We had the weirdest welcome to Perth when we tried to get a taxi to our hostel. One of the German ladies from our Uluru tour had also taken the same plane, so it made sense to combine taxis and drop off twice. When we presented the idea to the taxi driver he looked lost, like we had asked him to calculate the square root of 6,734. His reaction was to then ask a taxi driver behind if it was ok, to which the driver responded incredulously “of course”. Once in the car he fumbled his way around the TomTom, admitting defeat and instead insisting I direct him using my phone. As chief navigator I barked out my instructions, sometimes having to repeat left, whilst he attempted to turn right. Anyway we made it in one piece.
Our room at the hostel seemed initially satisfactory, lack of a window non-withstanding. However it would become apparent how unsatisfactory not having air conditioning in Perth can be. Instead we had a fan with a broken head so it could only point at a slight angle downwards.
After a night in which we nearly boiled alive in our room, it would have been good to have a lie in
Unaware of the torturous night ahead we wandered the local streets in what was now 42 degrees of heat. The song ‘Walking on the sun’ kept popping into my head, not sure why.
Kelly discovered that on a rooftop, that evening we could watch Ghostbusters on a large screen. Which sounded fantastic, and was. Comfy seats and familiar scenes, washed down with prosecco and popcorn during the setting sun. Heavenly.
After a night in which we nearly boiled alive in our room, it would have been good to have a lie in. Unfortunately / fortunately it was Super Bowl Sunday and the festivities started at 6:45AM, so no such luck.
Tired and now slightly drunk before midday we decided to pad some time rather than take a nap and went to the cinema. Today’s showing was The Big Short, a great film that demanded slightly too much of my brain at the time.
The reason we came to Perth aside from chilling out before we entered Asia was to go to Rottnest Island. Gemma told me in Melbourne about these smiley little creatures who wander into stores. I didn’t know their name before I got to Rottnest but we were on the hunt for a Quokka.
The ferry to the island took us down Black Swan river past the expensive homes and an unused submarine out to the sea. Still around 40 odd degrees when we arrived we bundled off the boat and onto our bikes. We got the day to ourselves, and the transport to get ourselves around.
It was super hot and after 20 minutes of cycling my heart almost exploded trying to get up a hill. We then panicked after realising our water supply was running out, and doubles back to find the nearest tap indicated on our map. Struggling to do so we stopped in some shade to gather our thoughts. Suddenly a Chinese lad came over and asked us for some water, given his father literally looked like he was about to die there and then. We obliged our last few drops and continued to the tap.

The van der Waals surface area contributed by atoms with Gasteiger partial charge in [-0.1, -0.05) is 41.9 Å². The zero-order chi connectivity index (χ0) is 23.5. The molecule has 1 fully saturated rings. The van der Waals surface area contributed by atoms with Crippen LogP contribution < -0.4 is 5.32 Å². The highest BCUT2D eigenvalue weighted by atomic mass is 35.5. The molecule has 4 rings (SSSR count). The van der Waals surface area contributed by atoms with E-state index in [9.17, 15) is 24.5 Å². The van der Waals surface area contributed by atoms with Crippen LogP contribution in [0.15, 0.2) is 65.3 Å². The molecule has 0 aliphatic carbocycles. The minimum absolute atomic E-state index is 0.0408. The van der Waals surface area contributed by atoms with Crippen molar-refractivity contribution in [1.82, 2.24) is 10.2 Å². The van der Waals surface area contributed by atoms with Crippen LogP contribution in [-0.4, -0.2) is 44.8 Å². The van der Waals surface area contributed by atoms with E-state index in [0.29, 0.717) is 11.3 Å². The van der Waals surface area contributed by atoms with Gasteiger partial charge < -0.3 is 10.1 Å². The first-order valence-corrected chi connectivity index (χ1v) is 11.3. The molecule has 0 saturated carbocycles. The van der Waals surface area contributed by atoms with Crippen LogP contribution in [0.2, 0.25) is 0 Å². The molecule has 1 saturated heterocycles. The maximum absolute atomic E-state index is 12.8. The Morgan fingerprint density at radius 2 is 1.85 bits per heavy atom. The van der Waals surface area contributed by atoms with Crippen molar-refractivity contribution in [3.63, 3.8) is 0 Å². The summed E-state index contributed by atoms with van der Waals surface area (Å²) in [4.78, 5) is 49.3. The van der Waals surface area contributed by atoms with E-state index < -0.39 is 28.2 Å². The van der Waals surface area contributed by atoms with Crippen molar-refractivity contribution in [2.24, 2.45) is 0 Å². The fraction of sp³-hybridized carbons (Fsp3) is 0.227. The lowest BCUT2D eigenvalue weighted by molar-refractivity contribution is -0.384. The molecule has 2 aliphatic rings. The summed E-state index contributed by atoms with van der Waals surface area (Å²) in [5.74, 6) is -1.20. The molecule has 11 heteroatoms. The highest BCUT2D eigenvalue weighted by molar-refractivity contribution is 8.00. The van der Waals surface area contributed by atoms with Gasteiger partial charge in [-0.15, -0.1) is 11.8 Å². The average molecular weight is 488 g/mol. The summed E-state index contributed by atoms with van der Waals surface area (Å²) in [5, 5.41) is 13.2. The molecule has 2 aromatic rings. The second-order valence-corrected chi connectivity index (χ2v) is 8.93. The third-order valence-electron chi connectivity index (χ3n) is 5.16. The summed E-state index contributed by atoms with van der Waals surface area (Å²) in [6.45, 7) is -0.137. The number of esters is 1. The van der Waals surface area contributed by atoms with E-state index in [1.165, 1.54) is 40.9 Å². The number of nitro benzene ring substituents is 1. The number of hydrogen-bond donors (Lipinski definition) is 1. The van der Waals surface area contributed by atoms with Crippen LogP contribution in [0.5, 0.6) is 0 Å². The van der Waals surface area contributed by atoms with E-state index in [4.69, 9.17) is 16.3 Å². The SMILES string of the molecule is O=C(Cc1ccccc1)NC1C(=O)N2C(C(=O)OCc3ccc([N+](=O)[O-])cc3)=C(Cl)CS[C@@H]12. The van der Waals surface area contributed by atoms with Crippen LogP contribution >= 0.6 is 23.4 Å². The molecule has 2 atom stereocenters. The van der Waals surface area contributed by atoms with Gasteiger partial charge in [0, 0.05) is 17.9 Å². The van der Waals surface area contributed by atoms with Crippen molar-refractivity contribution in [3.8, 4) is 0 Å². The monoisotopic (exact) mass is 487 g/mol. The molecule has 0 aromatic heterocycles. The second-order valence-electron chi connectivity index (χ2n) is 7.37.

Exhausted already we decided to take an easier route to a small beach and relax for the day. Constantly looking around the bush for the aforementioned Quokka, I began to lose hope of finding one – mainly as I had just discovered their nocturnal habit.
A short time of the beach however yielded a welcome result. I wandered over to my bike oblivious to the furry-happy creature at my feet. Look – Kelly pointed out before I scrambled for my camera and attempted to snap the un-afraid, but constantly moving Quokka. I did my best:
Achievement unlocked we headed back toward the pier for our trip home, where being Chinese New Year we passed by the dancing dragoon troops to eat a hearty Chinese dinner. Probably shouldn’t have chosen this tonight. I said. We’ll be eating Asian for for the next 8 weeks.
Our final day was spent wandering around Perth’s botanical garden in yet again the searing heat. Simply Red providing the backdrop as they rehearsed that nights set. They’d been following us around Australia so it was fitting that our last day here would feature them.
On reflection Australia is an amazing place. It’s animals leaving the strongest mark on me. Australia is a place I could live, a place I feel I haven’t totally completed so can go back (looking at you Great Barrier Reef) another time. By the end I am ready to leave, it’s a vast place, and travelling is tiring here. Mainly though I think those feelings come from the anticipation of Asia, our next destination…